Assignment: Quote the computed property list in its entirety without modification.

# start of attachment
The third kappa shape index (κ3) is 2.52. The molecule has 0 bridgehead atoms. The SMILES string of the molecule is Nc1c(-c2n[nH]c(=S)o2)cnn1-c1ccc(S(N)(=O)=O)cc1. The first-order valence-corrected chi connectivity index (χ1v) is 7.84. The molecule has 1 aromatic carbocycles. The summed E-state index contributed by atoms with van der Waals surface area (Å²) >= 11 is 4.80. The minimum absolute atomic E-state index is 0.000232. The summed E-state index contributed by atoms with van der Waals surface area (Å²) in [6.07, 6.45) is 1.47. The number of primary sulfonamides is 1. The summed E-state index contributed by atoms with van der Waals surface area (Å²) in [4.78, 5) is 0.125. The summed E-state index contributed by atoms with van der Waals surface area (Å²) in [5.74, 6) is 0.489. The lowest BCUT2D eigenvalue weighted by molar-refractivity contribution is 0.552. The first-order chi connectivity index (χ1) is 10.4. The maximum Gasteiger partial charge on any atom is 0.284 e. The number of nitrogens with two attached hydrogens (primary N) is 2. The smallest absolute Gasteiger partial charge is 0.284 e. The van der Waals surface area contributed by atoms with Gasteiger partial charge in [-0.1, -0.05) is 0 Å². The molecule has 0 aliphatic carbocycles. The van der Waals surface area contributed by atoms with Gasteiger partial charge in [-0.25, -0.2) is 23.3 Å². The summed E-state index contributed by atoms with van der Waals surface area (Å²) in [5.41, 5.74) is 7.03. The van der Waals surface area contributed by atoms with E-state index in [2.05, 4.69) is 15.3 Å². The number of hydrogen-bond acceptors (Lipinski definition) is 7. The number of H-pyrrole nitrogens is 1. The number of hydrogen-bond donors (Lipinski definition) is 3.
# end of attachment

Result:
The third kappa shape index (κ3) is 2.52. The molecule has 0 bridgehead atoms. The SMILES string of the molecule is Nc1c(-c2n[nH]c(=S)o2)cnn1-c1ccc(S(N)(=O)=O)cc1. The first-order valence-corrected chi connectivity index (χ1v) is 7.84. The molecule has 1 aromatic carbocycles. The summed E-state index contributed by atoms with van der Waals surface area (Å²) >= 11 is 4.80. The minimum absolute atomic E-state index is 0.000232. The summed E-state index contributed by atoms with van der Waals surface area (Å²) in [6.07, 6.45) is 1.47. The number of primary sulfonamides is 1. The summed E-state index contributed by atoms with van der Waals surface area (Å²) in [4.78, 5) is 0.125. The summed E-state index contributed by atoms with van der Waals surface area (Å²) in [5.74, 6) is 0.489. The lowest BCUT2D eigenvalue weighted by molar-refractivity contribution is 0.552. The first-order chi connectivity index (χ1) is 10.4. The maximum Gasteiger partial charge on any atom is 0.284 e. The number of nitrogens with two attached hydrogens (primary N) is 2. The smallest absolute Gasteiger partial charge is 0.284 e. The van der Waals surface area contributed by atoms with Gasteiger partial charge in [-0.1, -0.05) is 0 Å². The molecule has 0 aliphatic carbocycles. The van der Waals surface area contributed by atoms with Gasteiger partial charge in [-0.25, -0.2) is 23.3 Å². The summed E-state index contributed by atoms with van der Waals surface area (Å²) in [5.41, 5.74) is 7.03. The van der Waals surface area contributed by atoms with E-state index in [2.05, 4.69) is 15.3 Å². The number of hydrogen-bond acceptors (Lipinski definition) is 7. The number of H-pyrrole nitrogens is 1. The number of hydrogen-bond donors (Lipinski definition) is 3.